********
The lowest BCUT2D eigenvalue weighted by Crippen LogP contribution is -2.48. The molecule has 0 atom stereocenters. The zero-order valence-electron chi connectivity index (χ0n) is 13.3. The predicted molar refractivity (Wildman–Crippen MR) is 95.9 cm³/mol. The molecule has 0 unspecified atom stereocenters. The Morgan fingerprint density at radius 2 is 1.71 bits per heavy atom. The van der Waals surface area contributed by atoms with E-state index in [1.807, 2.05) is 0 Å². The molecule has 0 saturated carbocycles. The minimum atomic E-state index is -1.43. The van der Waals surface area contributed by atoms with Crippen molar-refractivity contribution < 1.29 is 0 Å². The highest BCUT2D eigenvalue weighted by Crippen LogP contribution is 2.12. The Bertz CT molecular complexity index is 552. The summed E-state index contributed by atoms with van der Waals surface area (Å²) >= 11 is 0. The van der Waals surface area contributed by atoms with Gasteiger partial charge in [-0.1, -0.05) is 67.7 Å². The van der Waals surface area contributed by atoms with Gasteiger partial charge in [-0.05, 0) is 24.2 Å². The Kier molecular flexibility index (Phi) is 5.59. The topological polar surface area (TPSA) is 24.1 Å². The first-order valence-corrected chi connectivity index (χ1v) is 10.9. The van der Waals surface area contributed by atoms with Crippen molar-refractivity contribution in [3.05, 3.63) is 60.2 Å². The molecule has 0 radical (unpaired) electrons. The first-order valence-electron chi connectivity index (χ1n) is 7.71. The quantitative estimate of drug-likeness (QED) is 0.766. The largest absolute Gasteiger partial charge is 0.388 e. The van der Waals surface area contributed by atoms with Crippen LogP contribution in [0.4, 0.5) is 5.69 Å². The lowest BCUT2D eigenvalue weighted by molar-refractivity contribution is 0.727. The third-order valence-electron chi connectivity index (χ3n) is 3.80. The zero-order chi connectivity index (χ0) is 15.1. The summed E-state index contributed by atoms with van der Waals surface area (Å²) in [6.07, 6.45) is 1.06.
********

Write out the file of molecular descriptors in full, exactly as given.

The lowest BCUT2D eigenvalue weighted by Crippen LogP contribution is -2.48. The molecule has 0 atom stereocenters. The zero-order valence-electron chi connectivity index (χ0n) is 13.3. The predicted molar refractivity (Wildman–Crippen MR) is 95.9 cm³/mol. The molecule has 0 unspecified atom stereocenters. The Morgan fingerprint density at radius 2 is 1.71 bits per heavy atom. The van der Waals surface area contributed by atoms with E-state index in [1.807, 2.05) is 0 Å². The molecule has 0 saturated carbocycles. The minimum atomic E-state index is -1.43. The van der Waals surface area contributed by atoms with Crippen molar-refractivity contribution < 1.29 is 0 Å². The highest BCUT2D eigenvalue weighted by Crippen LogP contribution is 2.12. The Bertz CT molecular complexity index is 552. The summed E-state index contributed by atoms with van der Waals surface area (Å²) >= 11 is 0. The van der Waals surface area contributed by atoms with Gasteiger partial charge in [-0.1, -0.05) is 67.7 Å². The van der Waals surface area contributed by atoms with Gasteiger partial charge in [-0.05, 0) is 24.2 Å². The Kier molecular flexibility index (Phi) is 5.59. The topological polar surface area (TPSA) is 24.1 Å². The first-order valence-corrected chi connectivity index (χ1v) is 10.9. The van der Waals surface area contributed by atoms with Crippen molar-refractivity contribution in [3.05, 3.63) is 60.2 Å². The molecule has 0 radical (unpaired) electrons. The first-order valence-electron chi connectivity index (χ1n) is 7.71. The quantitative estimate of drug-likeness (QED) is 0.766. The largest absolute Gasteiger partial charge is 0.388 e. The van der Waals surface area contributed by atoms with Crippen LogP contribution in [0.4, 0.5) is 5.69 Å². The lowest BCUT2D eigenvalue weighted by molar-refractivity contribution is 0.727. The third-order valence-electron chi connectivity index (χ3n) is 3.80. The zero-order chi connectivity index (χ0) is 15.1. The summed E-state index contributed by atoms with van der Waals surface area (Å²) in [6.07, 6.45) is 1.06.